If any of you out there are like me – you yoyo between depriving yourself of meals, starving yourself, living each day calorie obsessed, then the next you spend an evening binging on your favourite snacks – consciously aware in the back of your mind that being sick will ‘erase’ all the ‘wrong’ you are doing or for the next few days you know you can just avoid food to ‘make up’ for all these calories you’re consuming – then please Google ‘EDNOS‘. ‘Eating Disorder Not Otherwise Specified’ is the biggest eating disorder out there – it consists of a cycle of starving then binging then purging (check out my previous blog entry for more). Believe me, I was as surprised as you probably are right now that it is actually a thing to not fit into one specific well known eating disorder. Instead, you’ve conned yourself and others around you that you do eat ‘normally’ – ‘I had loads of chocolate last Friday so I’m not suffering from anything at all‘ or if you’ve heard someone say to you ‘How do you manage to eat all them biscuits without getting fat? I wish I could eat like that‘ … Phrases like these are what allow you to get away with this vicious cycle. Everyone (including your own self) seems to comment on these times when you’re eating loads. There’s been times when I was low and desperately wanted to share what I was facing in my own mind day-in-day-out but stopped myself just thinking ‘God if I tell them now that I have an ‘eating disorder’ they’ll think I’m such a fake…they saw me eat all that chocolate last week and I’m not even skinny enough to be taken seriously…how embarrassing, I’m not mentioning this to anyone. Infact…there’s not even anything wrong with me’.

It’s still incredibly hard to openly admit that I do have an eating disorder and there are only a few people I have trusted with my circumstances since I opened up 5 months ago. I still binge from time to time and the same thoughts enter my head of how to ‘undo’ it all the next day. It’s hard not to listen to my mind as the ideas start ticking over and the guilt sets in as I feel my stomach and think how horrendously fat I’ve become. But I’m learning not to act on these negative thoughts as I once did and I hope CBT will help me erase these thought patters from my mind for good one day.

I feel it is so important that people out there understand how binge eating can mask disorders and how it can play a huge part in EDNOS amongst other conditions. Binging enables easier vomiting and therefore plays a massive part in bulimia. It is the master of all disguises to everyone around. After all, who would second guess someone who ate all that food at the party the other night? They’re not starving themselves or suffering are they? Yes..they most likely are. Infact, they’re probably sat down now feeling horrendously shameful and guilty of their actions and have likely already began their next task of undoing all their previous ‘wrongdoings’.

Amy Whittle
My name is Amy, I'm 22, and I’ve been living with an eating disorder on and off for 9 years. A few months ago I was finally honest about it with my loved ones. I am now on my challenging journey through recovery and have started an online blog to help aid me along the way and hopefully provide some positivity and motivation for others who are going through a similar thing.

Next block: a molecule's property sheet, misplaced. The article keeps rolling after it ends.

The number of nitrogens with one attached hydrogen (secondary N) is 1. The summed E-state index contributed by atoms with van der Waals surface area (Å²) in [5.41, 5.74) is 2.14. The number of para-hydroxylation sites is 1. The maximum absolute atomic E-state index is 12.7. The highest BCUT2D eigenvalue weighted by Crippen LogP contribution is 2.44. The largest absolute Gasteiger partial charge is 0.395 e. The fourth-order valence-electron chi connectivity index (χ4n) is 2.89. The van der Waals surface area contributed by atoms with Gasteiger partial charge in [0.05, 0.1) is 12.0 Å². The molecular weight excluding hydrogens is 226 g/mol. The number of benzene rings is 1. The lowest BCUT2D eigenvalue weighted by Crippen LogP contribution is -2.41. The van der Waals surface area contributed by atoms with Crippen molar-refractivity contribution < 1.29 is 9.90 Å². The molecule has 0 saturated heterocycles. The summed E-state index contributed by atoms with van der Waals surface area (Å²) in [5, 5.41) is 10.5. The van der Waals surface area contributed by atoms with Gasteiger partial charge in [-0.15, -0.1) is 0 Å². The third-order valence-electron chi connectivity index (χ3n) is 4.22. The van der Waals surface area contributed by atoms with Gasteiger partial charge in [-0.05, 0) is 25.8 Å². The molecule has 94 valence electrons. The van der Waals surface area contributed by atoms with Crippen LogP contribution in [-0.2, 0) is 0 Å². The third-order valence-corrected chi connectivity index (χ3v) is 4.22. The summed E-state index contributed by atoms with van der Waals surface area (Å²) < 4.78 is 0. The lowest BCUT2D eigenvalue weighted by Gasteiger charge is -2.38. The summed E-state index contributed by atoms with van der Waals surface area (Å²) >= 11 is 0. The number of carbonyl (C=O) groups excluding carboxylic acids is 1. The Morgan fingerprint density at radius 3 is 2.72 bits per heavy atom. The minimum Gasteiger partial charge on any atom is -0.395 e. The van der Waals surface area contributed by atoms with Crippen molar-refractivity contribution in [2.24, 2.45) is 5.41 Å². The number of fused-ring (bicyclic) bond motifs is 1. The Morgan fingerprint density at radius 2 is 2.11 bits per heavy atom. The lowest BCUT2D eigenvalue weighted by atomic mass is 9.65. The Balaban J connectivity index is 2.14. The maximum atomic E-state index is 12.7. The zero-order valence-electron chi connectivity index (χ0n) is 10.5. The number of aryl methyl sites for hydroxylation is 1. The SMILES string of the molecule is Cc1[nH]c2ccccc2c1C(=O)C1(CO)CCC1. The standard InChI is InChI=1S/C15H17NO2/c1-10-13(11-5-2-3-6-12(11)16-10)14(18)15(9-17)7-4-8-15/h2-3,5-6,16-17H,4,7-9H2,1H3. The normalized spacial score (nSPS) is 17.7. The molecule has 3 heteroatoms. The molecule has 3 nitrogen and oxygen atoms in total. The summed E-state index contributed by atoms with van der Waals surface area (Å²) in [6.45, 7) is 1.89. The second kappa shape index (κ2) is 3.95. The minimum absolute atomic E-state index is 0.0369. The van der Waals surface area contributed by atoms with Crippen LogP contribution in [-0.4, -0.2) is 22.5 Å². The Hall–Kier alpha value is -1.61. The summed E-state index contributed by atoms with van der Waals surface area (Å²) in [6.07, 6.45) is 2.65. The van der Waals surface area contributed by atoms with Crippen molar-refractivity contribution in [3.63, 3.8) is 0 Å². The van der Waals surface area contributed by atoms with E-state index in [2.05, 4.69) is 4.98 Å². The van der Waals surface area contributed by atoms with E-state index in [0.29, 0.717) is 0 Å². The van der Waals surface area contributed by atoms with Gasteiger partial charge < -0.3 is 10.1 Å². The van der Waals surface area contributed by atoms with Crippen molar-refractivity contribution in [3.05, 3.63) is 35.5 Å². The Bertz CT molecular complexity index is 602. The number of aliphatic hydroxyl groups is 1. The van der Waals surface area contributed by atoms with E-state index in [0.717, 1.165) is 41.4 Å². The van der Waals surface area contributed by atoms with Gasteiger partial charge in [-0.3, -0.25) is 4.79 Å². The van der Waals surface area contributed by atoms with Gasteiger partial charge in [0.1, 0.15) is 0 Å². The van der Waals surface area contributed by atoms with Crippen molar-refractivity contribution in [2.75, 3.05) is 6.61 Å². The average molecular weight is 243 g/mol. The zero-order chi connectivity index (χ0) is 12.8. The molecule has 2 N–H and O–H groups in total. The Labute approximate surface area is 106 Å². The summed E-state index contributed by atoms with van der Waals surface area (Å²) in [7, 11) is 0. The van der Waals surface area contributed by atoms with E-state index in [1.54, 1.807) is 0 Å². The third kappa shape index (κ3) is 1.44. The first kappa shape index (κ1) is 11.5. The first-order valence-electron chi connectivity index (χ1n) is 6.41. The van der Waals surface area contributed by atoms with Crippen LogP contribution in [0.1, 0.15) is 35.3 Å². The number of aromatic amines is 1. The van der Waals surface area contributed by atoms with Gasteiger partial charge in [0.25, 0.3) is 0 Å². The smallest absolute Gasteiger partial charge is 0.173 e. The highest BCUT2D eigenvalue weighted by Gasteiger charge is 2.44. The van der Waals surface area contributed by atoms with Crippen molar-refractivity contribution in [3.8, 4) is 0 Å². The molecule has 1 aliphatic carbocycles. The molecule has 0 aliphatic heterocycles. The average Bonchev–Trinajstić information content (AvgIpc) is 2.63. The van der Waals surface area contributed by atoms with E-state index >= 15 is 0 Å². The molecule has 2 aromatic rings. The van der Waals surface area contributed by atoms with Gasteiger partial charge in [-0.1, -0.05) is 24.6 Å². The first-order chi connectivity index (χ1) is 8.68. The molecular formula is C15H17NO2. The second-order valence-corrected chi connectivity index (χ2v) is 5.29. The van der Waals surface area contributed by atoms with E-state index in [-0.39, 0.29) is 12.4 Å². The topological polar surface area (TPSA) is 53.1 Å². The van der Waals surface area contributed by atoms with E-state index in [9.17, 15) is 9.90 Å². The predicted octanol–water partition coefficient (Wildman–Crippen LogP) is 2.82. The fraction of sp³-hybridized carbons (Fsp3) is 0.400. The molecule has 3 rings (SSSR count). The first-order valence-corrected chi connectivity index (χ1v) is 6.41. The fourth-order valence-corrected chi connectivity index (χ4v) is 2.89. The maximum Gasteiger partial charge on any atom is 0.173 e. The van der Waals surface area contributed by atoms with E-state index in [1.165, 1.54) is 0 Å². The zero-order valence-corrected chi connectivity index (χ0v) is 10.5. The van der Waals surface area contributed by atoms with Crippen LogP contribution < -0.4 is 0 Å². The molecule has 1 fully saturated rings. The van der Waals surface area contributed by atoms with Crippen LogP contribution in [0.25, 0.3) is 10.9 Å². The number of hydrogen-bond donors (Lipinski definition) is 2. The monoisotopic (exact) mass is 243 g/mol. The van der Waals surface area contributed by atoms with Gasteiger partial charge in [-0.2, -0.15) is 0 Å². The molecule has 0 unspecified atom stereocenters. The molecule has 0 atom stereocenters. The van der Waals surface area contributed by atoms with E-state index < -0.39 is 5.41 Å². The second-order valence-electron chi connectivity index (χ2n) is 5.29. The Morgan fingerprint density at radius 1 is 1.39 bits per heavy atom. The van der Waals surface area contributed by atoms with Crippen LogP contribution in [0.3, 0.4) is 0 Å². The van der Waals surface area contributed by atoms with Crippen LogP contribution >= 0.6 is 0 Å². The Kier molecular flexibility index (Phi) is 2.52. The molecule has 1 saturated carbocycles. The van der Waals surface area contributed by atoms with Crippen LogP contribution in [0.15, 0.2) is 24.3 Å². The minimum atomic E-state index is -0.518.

EDNOS: Living a Life in Fear

I’ll be honest, I’d never even heard of EDNOS until someone told me I had it. ‘Eating Disorder Not Otherwise Specified’ to be exact. I remember reading through the symptoms online in an article and each bullet point hit me like a bucket of ice water as the realisation struck that I’d been living with an actual condition. Until then I suppose I’d been in denial about what I was doing to myself, although I’d be lying to myself now if I said I still wasn’t trying to deny to myself what I have, or even what I have become.

For almost half of my life now (9 years – on and off – to be exact), I have spent each day in fear of being overweight; getting fat terrifies me and I will do whatever it takes to ensure it does not happen. I don’t think I can remember a time I was ever happy with my body which is sad but true. I’m not happy with it now but I’ve gained some progress in that I can accept to myself I probably won’t ever be happy with it for as long as this voice of ambivalence goes on in my head as I continue to let it (EDNOS) rule my life.

I was always overweight growing up and when I reached age 13 I was a chubby young girl with massive insecurities. I was bullied for most of my childhood, mainly over my weight, and I hated the way I looked with a passion – but never did anything about it. I can’t really pinpoint what changed in my mindset but something did and I suddenly did not want to eat and wouldn’t. Weight shed off over the months and I was literally going through each day managing what was probably a forkful of pasta followed by feeling horrendously sick at the thought of having anything more. People started to notice at school and someone must have told a teacher because she phoned my mum and then I was monitored at home for a bit with what I was eating. I can’t really remember this period of time well but the worst part was all my thick lovely hair falling out over time and I was left with thin hair (which I still have to this day) and a big bald patch on the back of my head. I remember walking down a corridor at school and people murmuring behind me that I was bald and must have been making myself sick – I don’t think I was being sick often at this point but there was probably a fair few times.